Ground Hog’s Day has come and gone and according to the predictions we are anticipating another six weeks of winter. We have had several periods of single digit temperatures but overall this winter has been more mild than most with warm temperatures. Don’t get me wrong, we enjoy warm winter temperatures like everyone else but as an orchardist we prefer extended periods of cold weather so the fruit trees remain dormant. It is much too early for bud swell especially in the peaches.
Our area has also been experiencing an excessive amount of rainfall this year. This rain has truly helped replenish the water table. It is certainly beneficial to start the season with an adequate supply of water. If we lack natural water supplies the only other option is irrigation and at this point we are unable to do that.
We continue our pruning and will be doing so for the next several weeks. While we prune and remove excessive limb growth, we also do visual assessments of the trees themselves. The effects of the major drought of several years ago continue to be visible in the older trees. We are noticing some fire blight damage from last season and again are dealing with rodent (mice) problems. After we finish pruning the orchard, the aisle ways will be raked and later cleared by mulching the limbs with a flail mower.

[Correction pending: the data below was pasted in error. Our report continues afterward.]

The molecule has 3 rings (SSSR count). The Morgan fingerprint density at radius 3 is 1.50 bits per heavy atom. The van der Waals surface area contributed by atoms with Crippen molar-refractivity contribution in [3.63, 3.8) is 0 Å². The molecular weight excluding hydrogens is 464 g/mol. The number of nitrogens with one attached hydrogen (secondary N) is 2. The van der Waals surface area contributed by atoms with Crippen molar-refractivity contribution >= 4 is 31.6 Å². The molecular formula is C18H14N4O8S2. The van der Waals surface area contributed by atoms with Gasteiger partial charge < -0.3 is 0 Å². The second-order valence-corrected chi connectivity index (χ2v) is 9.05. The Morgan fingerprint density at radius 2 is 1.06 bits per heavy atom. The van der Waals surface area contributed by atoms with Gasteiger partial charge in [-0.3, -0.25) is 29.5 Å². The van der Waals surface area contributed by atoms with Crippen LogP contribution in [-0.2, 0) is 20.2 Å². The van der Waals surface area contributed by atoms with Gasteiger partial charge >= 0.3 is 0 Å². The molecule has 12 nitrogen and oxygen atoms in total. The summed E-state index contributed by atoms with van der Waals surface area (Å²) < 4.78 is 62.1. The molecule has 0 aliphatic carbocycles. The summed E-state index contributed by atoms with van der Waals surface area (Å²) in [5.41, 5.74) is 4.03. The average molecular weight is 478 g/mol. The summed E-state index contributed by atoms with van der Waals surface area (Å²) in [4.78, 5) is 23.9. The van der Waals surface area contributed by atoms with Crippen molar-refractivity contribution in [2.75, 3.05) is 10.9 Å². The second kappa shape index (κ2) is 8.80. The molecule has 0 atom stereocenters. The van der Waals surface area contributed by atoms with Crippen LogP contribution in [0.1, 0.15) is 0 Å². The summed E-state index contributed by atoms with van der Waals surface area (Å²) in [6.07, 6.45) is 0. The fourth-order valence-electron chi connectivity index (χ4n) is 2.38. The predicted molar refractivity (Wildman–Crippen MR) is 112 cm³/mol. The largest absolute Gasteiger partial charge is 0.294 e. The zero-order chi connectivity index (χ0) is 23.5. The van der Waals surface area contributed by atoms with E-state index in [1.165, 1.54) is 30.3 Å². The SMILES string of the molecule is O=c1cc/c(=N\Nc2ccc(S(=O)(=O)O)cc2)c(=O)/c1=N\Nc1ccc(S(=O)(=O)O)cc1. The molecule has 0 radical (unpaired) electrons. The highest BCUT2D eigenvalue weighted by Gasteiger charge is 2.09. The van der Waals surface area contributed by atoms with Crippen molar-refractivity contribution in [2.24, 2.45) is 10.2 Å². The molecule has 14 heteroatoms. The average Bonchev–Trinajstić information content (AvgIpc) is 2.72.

The local Food and Growers’ Association held their annual conference this past week. It was encouraging to meet so many individuals who are interested in growing and preserving their own food. Usually attendees will leave a conference such as this with new ideas and a true willingness to make changes in their eating habits. Check your local farm extension service for the availability of these presentations in your area. It would be worth your time and effort if you were able to participate as there is always something to learn and experience.